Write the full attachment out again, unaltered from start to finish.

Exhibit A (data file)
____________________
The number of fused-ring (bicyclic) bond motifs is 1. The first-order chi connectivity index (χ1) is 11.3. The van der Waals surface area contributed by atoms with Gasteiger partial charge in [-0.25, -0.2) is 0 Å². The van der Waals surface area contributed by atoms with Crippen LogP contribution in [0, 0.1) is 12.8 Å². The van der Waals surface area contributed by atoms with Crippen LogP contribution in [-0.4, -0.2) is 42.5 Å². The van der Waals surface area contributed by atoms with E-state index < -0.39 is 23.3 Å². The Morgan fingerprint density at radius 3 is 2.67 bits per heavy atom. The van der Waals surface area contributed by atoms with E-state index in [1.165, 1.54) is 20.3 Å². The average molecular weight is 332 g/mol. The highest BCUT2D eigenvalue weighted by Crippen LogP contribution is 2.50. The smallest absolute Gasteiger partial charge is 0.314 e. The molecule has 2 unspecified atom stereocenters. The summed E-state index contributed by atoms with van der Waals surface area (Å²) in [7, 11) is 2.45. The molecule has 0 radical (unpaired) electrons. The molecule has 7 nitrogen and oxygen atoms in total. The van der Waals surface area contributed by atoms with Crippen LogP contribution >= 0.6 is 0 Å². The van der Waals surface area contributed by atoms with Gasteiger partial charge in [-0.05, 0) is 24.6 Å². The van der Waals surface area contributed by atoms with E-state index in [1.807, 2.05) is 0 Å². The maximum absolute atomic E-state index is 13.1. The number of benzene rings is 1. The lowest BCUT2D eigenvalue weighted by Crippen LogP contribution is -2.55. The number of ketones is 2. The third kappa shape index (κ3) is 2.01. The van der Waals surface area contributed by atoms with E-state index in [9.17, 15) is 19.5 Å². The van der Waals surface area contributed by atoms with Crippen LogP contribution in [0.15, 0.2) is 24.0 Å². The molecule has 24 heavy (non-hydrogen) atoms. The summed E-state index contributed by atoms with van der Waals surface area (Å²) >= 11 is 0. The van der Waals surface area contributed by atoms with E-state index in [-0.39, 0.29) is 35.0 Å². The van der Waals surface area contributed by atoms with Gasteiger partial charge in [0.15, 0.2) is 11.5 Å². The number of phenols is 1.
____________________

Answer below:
The number of fused-ring (bicyclic) bond motifs is 1. The first-order chi connectivity index (χ1) is 11.3. The van der Waals surface area contributed by atoms with Gasteiger partial charge in [-0.25, -0.2) is 0 Å². The van der Waals surface area contributed by atoms with Crippen LogP contribution in [0, 0.1) is 12.8 Å². The van der Waals surface area contributed by atoms with Crippen LogP contribution in [-0.4, -0.2) is 42.5 Å². The van der Waals surface area contributed by atoms with E-state index < -0.39 is 23.3 Å². The Morgan fingerprint density at radius 3 is 2.67 bits per heavy atom. The van der Waals surface area contributed by atoms with E-state index in [1.165, 1.54) is 20.3 Å². The average molecular weight is 332 g/mol. The highest BCUT2D eigenvalue weighted by Crippen LogP contribution is 2.50. The smallest absolute Gasteiger partial charge is 0.314 e. The molecule has 2 unspecified atom stereocenters. The summed E-state index contributed by atoms with van der Waals surface area (Å²) in [7, 11) is 2.45. The molecule has 0 radical (unpaired) electrons. The molecule has 7 nitrogen and oxygen atoms in total. The van der Waals surface area contributed by atoms with Crippen LogP contribution >= 0.6 is 0 Å². The van der Waals surface area contributed by atoms with Gasteiger partial charge in [-0.05, 0) is 24.6 Å². The van der Waals surface area contributed by atoms with E-state index in [1.807, 2.05) is 0 Å². The maximum absolute atomic E-state index is 13.1. The number of benzene rings is 1. The lowest BCUT2D eigenvalue weighted by Crippen LogP contribution is -2.55. The number of ketones is 2. The third kappa shape index (κ3) is 2.01. The van der Waals surface area contributed by atoms with E-state index in [9.17, 15) is 19.5 Å². The van der Waals surface area contributed by atoms with Crippen LogP contribution in [0.15, 0.2) is 24.0 Å². The molecule has 24 heavy (non-hydrogen) atoms. The summed E-state index contributed by atoms with van der Waals surface area (Å²) >= 11 is 0. The van der Waals surface area contributed by atoms with E-state index in [-0.39, 0.29) is 35.0 Å². The van der Waals surface area contributed by atoms with Gasteiger partial charge in [0.15, 0.2) is 11.5 Å². The number of phenols is 1.